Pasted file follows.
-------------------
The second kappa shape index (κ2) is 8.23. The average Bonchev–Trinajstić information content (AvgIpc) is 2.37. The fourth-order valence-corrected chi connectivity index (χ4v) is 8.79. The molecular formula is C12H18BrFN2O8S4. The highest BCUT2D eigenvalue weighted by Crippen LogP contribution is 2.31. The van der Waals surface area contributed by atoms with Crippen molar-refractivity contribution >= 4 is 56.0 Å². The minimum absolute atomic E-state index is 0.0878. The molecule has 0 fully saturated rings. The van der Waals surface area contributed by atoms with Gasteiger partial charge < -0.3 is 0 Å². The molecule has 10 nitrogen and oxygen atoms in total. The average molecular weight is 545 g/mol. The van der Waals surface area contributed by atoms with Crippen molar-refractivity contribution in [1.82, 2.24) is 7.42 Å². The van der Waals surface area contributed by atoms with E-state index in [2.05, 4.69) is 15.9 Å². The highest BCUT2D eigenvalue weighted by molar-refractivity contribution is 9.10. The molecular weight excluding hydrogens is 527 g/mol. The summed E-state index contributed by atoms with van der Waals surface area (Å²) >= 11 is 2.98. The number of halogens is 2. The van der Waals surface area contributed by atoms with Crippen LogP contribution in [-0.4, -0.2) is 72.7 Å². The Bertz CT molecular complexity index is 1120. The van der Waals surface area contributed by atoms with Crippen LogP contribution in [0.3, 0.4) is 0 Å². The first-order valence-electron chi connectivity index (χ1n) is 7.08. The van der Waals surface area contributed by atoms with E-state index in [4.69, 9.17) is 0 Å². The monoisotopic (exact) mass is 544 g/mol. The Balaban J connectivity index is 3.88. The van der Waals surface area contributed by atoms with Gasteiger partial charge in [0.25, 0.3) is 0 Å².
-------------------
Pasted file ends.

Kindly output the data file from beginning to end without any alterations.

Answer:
The second kappa shape index (κ2) is 8.23. The average Bonchev–Trinajstić information content (AvgIpc) is 2.37. The fourth-order valence-corrected chi connectivity index (χ4v) is 8.79. The molecular formula is C12H18BrFN2O8S4. The highest BCUT2D eigenvalue weighted by Crippen LogP contribution is 2.31. The van der Waals surface area contributed by atoms with Crippen molar-refractivity contribution >= 4 is 56.0 Å². The minimum absolute atomic E-state index is 0.0878. The molecule has 0 fully saturated rings. The van der Waals surface area contributed by atoms with Gasteiger partial charge < -0.3 is 0 Å². The molecule has 10 nitrogen and oxygen atoms in total. The average molecular weight is 545 g/mol. The van der Waals surface area contributed by atoms with Crippen molar-refractivity contribution in [1.82, 2.24) is 7.42 Å². The van der Waals surface area contributed by atoms with E-state index in [2.05, 4.69) is 15.9 Å². The highest BCUT2D eigenvalue weighted by molar-refractivity contribution is 9.10. The molecular weight excluding hydrogens is 527 g/mol. The summed E-state index contributed by atoms with van der Waals surface area (Å²) >= 11 is 2.98. The number of halogens is 2. The van der Waals surface area contributed by atoms with Crippen LogP contribution in [-0.4, -0.2) is 72.7 Å². The Bertz CT molecular complexity index is 1120. The van der Waals surface area contributed by atoms with Crippen LogP contribution in [0.3, 0.4) is 0 Å². The first-order valence-electron chi connectivity index (χ1n) is 7.08. The van der Waals surface area contributed by atoms with E-state index in [4.69, 9.17) is 0 Å². The monoisotopic (exact) mass is 544 g/mol. The Balaban J connectivity index is 3.88. The van der Waals surface area contributed by atoms with Gasteiger partial charge in [0.25, 0.3) is 0 Å².